If our December 31, 2013 volatility assumption had been 10% lower, our net loss would have been approximately $0.1 million lower. If our December 31, 2012 volatility assumption had been 10% higher, our net loss would have been approximately $0.1 million higher.
We reported a net loss of $19.3 million for the four months ended December 31, 2012. If our December 31, 2012 closing stock price had been 10% lower, our net loss would have been approximately $2.0 million lower. If our August 31, 2012 closing stock price had been 10% higher, our net loss would have been approximately $2.0 million higher.
If our December 31, 2012 volatility assumption had been 10% lower, our net loss would have been approximately $0.7 million lower. If our December 31, 2012 volatility assumption had been 10% higher, our net loss would have been approximately $0.7 million higher.
Income Taxes
Income taxes are recorded under the liability method, under which deferred tax assets and liabilities are determined based on the difference between the financial statement and tax bases of assets and liabilities using enacted tax rates in effect for the year in which the differences are expected to affect taxable income. Valuation allowances are established when necessary to reduce deferred tax assets to the amount expected to be realized. Based on the weight of available evidence, including cumulative losses since inception and expected future losses, we have determined that it is more likely than not that the deferred tax asset amount will not be realized and therefore a full valuation allowance has been provided on our net deferred tax assets. We intend to maintain the valuation allowance until sufficient positive evidence exists to support the reversal of the valuation allowance. Any decision to reverse part or all of the valuation allowance would be based on our estimate of future profitability.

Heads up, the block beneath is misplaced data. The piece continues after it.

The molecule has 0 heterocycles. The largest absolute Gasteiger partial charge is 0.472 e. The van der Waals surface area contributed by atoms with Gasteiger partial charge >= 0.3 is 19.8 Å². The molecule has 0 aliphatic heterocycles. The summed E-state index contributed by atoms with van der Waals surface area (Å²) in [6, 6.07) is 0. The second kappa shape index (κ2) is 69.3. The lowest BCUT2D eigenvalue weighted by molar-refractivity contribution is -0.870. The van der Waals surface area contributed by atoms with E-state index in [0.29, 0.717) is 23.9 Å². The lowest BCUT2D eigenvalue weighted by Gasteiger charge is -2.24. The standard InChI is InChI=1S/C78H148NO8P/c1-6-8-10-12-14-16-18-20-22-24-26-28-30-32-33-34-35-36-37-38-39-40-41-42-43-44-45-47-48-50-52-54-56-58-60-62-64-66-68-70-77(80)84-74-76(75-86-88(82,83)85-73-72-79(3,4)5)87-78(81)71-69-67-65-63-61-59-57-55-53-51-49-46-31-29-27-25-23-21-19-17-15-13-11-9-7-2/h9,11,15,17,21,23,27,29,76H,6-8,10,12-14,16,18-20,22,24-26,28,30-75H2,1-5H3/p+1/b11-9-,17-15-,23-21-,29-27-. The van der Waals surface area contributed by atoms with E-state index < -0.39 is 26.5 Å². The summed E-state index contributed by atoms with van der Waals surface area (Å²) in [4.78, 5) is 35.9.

We identify uncertain tax positions and record or disclose any resulting potential tax liability based upon whether the position is more likely than not sustainable upon examination. We consider proposed assessments by tax authorities, changes in facts and circumstances, issuance of new regulations or new case law and negotiations between tax authorities of different countries concerning our transfer prices or intellectual property transfers. As of December 31, 2013, we have identified no uncertain tax positions. We file U.S. Federal, California, various other state income and other tax returns and various foreign country income tax returns. We are currently not subject to any income tax examinations. Due to our net operating losses, all tax years generally remain open in each jurisdiction. Stock-Based Compensation
Determining the fair value of share-based awards at the grant date requires judgment, including estimating future stock price volatility and employee stock option exercise behavior.
We based our Black-Scholes inputs on the following factors: the risk-free interest rate was based upon our review of current constant maturity treasury bill rates for five years; the expected life of five years was based upon our assessment of the ten-year term of the stock options issued along with the fact that we are a development-stage company and our anticipation that option holders will exercise stock options when we are at a more mature stage of development; the volatility was based on a combination of the actual annualized volatility of our common stock price as quoted on NASDAQ since the closing of our 2009 Merger on September 30, 2009 and of annualized volatility of peer companies; the turnover rate was based on our assessment of our historical employee turnover; and the dividend rate was based on our current decision to not pay dividends on our stock at our current corporate stage of development. If actual results differ significantly from these estimates, stock-based compensation expense and results of operations could be materially impacted. See Note 8 of our consolidated financial statements for a further discussion of our accounting for stock-based compensation.